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J Agric Food Chem. 2005 Feb 23;53(4):1003-11.

Study of some Saccharomyces cerevisiae strains for winemaking after preadaptation at low temperatures.

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Unitat d'Enologia del Centre de Referència en Tecnologia dels Aliments, Departament Bioquímica i Biotecnologia, Facultat d'Enologia de Tarragona, Universitat Rovira i Virgili, Marcel-lí Domingo s/n, 43007 Tarragona, Spain.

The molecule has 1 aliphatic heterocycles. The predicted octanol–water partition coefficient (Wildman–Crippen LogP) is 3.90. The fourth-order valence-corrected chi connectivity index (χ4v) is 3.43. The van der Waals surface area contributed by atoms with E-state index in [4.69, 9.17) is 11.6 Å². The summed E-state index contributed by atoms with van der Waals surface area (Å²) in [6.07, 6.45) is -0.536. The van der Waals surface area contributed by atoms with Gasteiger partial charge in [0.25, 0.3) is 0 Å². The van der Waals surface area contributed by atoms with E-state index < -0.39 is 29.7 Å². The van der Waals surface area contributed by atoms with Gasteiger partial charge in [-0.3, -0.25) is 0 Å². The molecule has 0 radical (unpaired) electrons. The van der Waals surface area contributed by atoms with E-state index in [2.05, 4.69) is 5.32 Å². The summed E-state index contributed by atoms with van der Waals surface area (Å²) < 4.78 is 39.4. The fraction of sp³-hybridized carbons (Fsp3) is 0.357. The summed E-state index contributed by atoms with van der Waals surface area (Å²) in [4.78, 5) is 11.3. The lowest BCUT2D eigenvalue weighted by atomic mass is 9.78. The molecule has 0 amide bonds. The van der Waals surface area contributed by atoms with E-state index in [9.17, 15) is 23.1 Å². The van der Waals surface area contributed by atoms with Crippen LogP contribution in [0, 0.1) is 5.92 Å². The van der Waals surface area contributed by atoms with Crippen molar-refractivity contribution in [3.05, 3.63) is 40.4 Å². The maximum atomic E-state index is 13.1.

Low-temperature fermentations (13 degrees C) are considered to improve wine aromatic profiles. However, because the risk of stuck and sluggish fermentations is high, these fermentations are not common. The aim of this paper was to analyze the effect of different preadaptation protocols in two commercial wine strains on the fermentation and some wine parameters. Preadaptation is understood to be the process between the rehydration of active dry yeast and the inoculation. In this study, it consisted of preparing a fermentation starter (addition of yeast grown at 25 degrees C) or inocula preadapted at low temperatures (as before, but grown at a fermentation temperature of 13 or 17 degrees C). These results were compared with those of rehydrated active dry yeast, and a commercial "cryotolerant" yeast was used as a reference. General fermentation kinetic parameters, yeast imposition, nitrogen consumption, and main wine products were analyzed. The results showed that the preadaptation of a yeast could improve the fermentation performance, although this improvement was strain-dependent. Low-temperature fermentations also had some general effects: reduction of acetic acid and fusel alcohol production and increased concentrations of glycerol. When the yeast performed better in fermentation because of preadaptation, nitrogen consumption was faster and the wine's "negative" attributes (acetic acid, fusel alcohols) were significantly reduced. Thus, in some strains, preadaptation could be an effective mechanism for improving low-temperature fermentation, which also significantly reduces detrimental wine attributes.

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